Did Apple Just Have Another “iPhone Moment”?

Remember the iPhone? It’s still one of the world’s most popular cellular devices, but based on recent reports out of the smartphone market, you’d think nobody is buying it.  Sales figures in China and other eastern nations have been underwhelming, and stateside, it seems that the consumer base is already completely saturated – full of iPhone toting Apple fanboys (and girls).

So, in an attempt to get his company less dependent on devices, Apple CEO Tim Cook decided years ago to take the tech giant in a different direction – focusing on services for additional revenue.

This morning, consumers and investors alike found out what Cook and his team had been working on, when Apple announced that new streaming video and news subscription services would be offered by the company. It’s a bold step forward in many regards, and Cook hopes that by providing subscription-based services, Apple will generate billions more in annual sales.

More importantly, though, he wants to strengthen Apple’s connection to its consumers.

It’s a proven model – using subscriptions to build a captive audience – and it’s largely what Jeff Bezos used Amazon Prime (a premium service) for. By offering outstanding value for a low annual fee, customers have no reason to shop anywhere else.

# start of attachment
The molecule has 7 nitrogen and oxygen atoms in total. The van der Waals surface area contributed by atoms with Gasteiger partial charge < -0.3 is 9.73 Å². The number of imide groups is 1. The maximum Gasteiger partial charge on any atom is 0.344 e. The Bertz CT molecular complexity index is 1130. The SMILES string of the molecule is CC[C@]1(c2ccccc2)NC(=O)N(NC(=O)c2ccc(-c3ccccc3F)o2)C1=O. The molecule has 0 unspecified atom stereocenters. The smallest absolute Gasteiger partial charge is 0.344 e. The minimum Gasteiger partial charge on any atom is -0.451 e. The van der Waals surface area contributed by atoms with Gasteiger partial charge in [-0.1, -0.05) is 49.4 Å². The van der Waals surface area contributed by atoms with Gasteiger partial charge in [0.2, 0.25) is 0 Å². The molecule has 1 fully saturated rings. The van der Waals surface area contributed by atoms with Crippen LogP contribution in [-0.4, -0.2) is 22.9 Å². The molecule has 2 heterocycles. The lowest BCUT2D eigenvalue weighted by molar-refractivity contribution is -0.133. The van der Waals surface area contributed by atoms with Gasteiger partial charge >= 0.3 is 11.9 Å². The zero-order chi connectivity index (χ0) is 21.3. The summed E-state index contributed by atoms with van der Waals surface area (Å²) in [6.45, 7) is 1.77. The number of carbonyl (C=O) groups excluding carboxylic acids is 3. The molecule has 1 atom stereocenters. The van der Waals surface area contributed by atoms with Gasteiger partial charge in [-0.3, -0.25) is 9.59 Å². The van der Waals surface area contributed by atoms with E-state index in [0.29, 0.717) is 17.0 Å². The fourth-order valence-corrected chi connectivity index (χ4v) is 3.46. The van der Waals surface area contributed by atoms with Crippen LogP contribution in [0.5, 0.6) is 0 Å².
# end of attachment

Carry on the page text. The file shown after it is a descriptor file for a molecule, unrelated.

But unlike Amazon, Apple wants to use subscriptions to heal many self-inflicted wounds that are starting to accumulate. 10 years ago, they launched the “App Store” in order to make their iPhone more robust.

Over time, however, the apps themselves ended up outshining the iPhone, and since then, smartphones have become more or less “app platforms” that can make calls. The apps are the key factor influencing consumers nowadays, not the hardware they’re installed on.

And that’s a big problem for Apple, who offers the most expensive smartphone on the market. Savvy technophiles have increasingly rejected the pricy iPhone in favor of cheaper devices, getting far more bang for their back.

The iPhone used to be state of the art, if not art itself, marked by what were at one time stunningly sophisticated design features in a compact package. The market has shifted however, and iPhone is now a bit of a dinosaur when it comes to the things people actually care about.

The new iPhone ($999) is definitely “cool”, but consumers are starting to figure out that the “hip factor” is really what you’re paying for when it comes to Apple products. Smartphones from Google, Huawei, and Samsung all outpace the iPhone’s camera, screen resolution, and storage, for a much lower price – often $200 cheaper (or more).

Apple’s marketing is still the best in the business, though, and remains (in my humble opinion) the major reason they’ve been able to stay as top dog despite the competition’s arguably superior products.

But even then, the luster will eventually fade, and it seems like Cook and co. have realized after witnessing an iPhone sale slowdown. By shifting to more of a services-based focus, Apple might have found an untapped source of revenue that could propel AAPL shares to new heights.

Even if the streaming business has proven a tough nut to crack.

And ss of midday, AAPL shares are down slightly after plunging in the early morning hours. Cook’s announcement may not have pleased everyone today, but in the end, investors will likely remember this moment as the start of Apple’s big leap forward…

…So long as they can make subscriptions look as “cool” as the iPhone used to be.


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